On Fri, 20 Nov 1998, Nik Taylor wrote:

> Mathias M. Lassailly wrote:
> > maybe all languages need a certain optimal number of specific
> > *concepts* that may be transferred on as differentiated words as
> > possible ?
> I suspect that that's closer.  English, for example, has seperate words
> "die" and "kill" (as do most, if not all, IE languages).  Turkish, on
> the other hand, uses a causative prefix (suffix?) on the word for "die"
> to make "kill".  Languages with more complex derivational/inflectional
> morphology can probably have fewer roots.  But even a certain number of
> *concepts* I suspect is a range, tho smaller than the range of roots.

Well then, a lower bound would be 214 or so, the number of
Chinese radicals ... On AUXLANG and GLOSALIST there has been
discussion of the size of a basic vocabulary, and many lists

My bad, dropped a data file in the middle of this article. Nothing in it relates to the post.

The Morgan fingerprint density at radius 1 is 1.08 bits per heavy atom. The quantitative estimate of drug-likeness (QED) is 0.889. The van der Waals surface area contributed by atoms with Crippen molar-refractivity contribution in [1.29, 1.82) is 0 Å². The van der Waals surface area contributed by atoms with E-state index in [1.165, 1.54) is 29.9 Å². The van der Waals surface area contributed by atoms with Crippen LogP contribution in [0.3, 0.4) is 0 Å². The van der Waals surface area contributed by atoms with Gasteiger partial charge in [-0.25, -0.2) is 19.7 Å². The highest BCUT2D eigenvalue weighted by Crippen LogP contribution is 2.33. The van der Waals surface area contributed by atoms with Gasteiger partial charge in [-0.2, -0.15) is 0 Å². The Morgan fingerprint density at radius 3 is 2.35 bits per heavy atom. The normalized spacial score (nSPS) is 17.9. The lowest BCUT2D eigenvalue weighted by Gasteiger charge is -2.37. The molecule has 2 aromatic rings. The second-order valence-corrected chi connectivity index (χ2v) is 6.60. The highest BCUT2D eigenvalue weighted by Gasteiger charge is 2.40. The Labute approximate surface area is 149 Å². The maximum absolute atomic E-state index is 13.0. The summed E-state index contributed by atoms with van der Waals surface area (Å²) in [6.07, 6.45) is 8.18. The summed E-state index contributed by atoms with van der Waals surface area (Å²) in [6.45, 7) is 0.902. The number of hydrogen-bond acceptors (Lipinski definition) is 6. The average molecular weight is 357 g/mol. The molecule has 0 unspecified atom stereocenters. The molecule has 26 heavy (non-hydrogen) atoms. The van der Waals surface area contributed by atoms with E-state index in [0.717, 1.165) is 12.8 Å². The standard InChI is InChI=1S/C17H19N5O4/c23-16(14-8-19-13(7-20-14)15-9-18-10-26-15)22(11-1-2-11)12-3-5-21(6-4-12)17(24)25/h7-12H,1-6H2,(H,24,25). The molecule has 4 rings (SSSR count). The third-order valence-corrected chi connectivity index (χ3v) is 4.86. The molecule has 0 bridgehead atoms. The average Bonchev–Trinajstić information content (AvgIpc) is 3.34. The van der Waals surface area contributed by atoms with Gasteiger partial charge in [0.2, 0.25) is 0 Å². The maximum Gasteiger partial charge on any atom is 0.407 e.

have been cited, ranging from 850 (Basic English) up to
6000 (the Glosa full list), with the concensus being
that 2000 to 4000 is about right.

This is only a rough measure of how many roots are needed,
not words per se. Or maybe it is a measure of how much
patience an average adult has for learning new arbitrary
terms for the sake of international communication.

I think 3 lists are needed: one for grammatical particles
and derivational affixes, around 100 to 200 items;
another for basic vocabulary, around 3000; and the open
class of terms, mostly noun roots, 10000 to infinity.
Of course it all depends ...